Housing sites could see 260 new homes in Midhurst and Easebourne

Children at the former Easebourne Primary School pictured in 2013 shortly before the school closed and moved to its present Wheelbarrow Castle site
Children at the former Easebourne Primary School pictured in 2013 shortly before the school closed and moved to its present Wheelbarrow Castle site

New sites have been allocated at Midhurst and Easebourne in the emerging South Downs National Park Local Plan which could see a total of 260 new homes built in the next fifteen years.

At a meeting of the park’s planning committee yesterday (Thursday, March 9) it was revealed that the former brickworks has been earmarked for some 65 to 90 new homes together with ‘other complementary uses’.

In addition between 45 and 70 homes are proposed on the former Holmbush Caravan Park.

The national park will require a master plan to be submitted for both sites as part of any planning application.

Between eight and ten new homes have also been allocated for the Brisbane House site off The Fairway which is currently used as residential parking for the three apartment blocks there.

Planning officers said they considered the site to be ‘under used at present and suitable for a ‘well designed residential development that enhances the character of the area and draws attention to its special features.”

A new site on land at Park Crescent has also been earmarked for another eight to ten homes .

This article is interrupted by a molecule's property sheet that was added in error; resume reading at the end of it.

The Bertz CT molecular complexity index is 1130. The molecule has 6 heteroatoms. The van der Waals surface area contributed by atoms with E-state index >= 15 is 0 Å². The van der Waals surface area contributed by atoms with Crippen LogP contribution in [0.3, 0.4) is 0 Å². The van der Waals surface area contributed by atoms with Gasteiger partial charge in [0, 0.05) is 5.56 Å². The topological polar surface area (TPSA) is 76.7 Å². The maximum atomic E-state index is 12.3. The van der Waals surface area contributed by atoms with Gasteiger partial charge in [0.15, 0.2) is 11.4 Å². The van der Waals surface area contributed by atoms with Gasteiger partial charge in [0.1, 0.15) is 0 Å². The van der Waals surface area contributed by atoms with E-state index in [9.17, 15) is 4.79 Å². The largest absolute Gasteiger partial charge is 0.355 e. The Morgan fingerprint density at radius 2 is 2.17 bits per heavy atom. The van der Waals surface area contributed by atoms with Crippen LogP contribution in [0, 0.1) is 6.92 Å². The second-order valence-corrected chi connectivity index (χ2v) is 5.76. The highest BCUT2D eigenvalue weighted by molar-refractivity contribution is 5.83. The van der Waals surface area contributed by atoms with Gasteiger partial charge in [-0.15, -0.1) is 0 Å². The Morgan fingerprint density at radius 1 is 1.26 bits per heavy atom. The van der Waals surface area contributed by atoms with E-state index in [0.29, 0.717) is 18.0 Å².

The site consists of a large area of residential garden in the curtilage of 12 Park Crescent together with smaller portions of the gardens of 9, 10 and 11 Park Crescent.

It is next to the Lamberts Lane site which has already been included in the park’s ‘preferred options’ published in 2015 for 20 homes. This site consists of disused buildings formerly home to the youth club and the Women’s Institute as well as tennis courts.

A public exhibition was held in Midhurst yesterday evening by developers Metis Homes unveiling their plans to build 22 new homes on this site.

At Easebourne the former primary school buildings in Easebourne Street have been allocated for between 12 and 15 new homes with up to an extra four through conversion of the listed part of the school building.

The school closed in 2013 and moved to the former intermediate school in Wheelbarrow Castle after major refurbishment work.

A further 16 to 20 houses are proposed at the Cowdray Works Yard on the western side of Easebourne Lane together with commercial buildings.

In addition another 16 to 20 new homes are earmarked for land at Egmont Road which planners say is currently ‘under utilised’.

Chairman of the national park authority Margaret Paren said she was pleased to see master plans would be required for the two major Midhurst sites: “Both of these have rather exciting possibilities,” she said.

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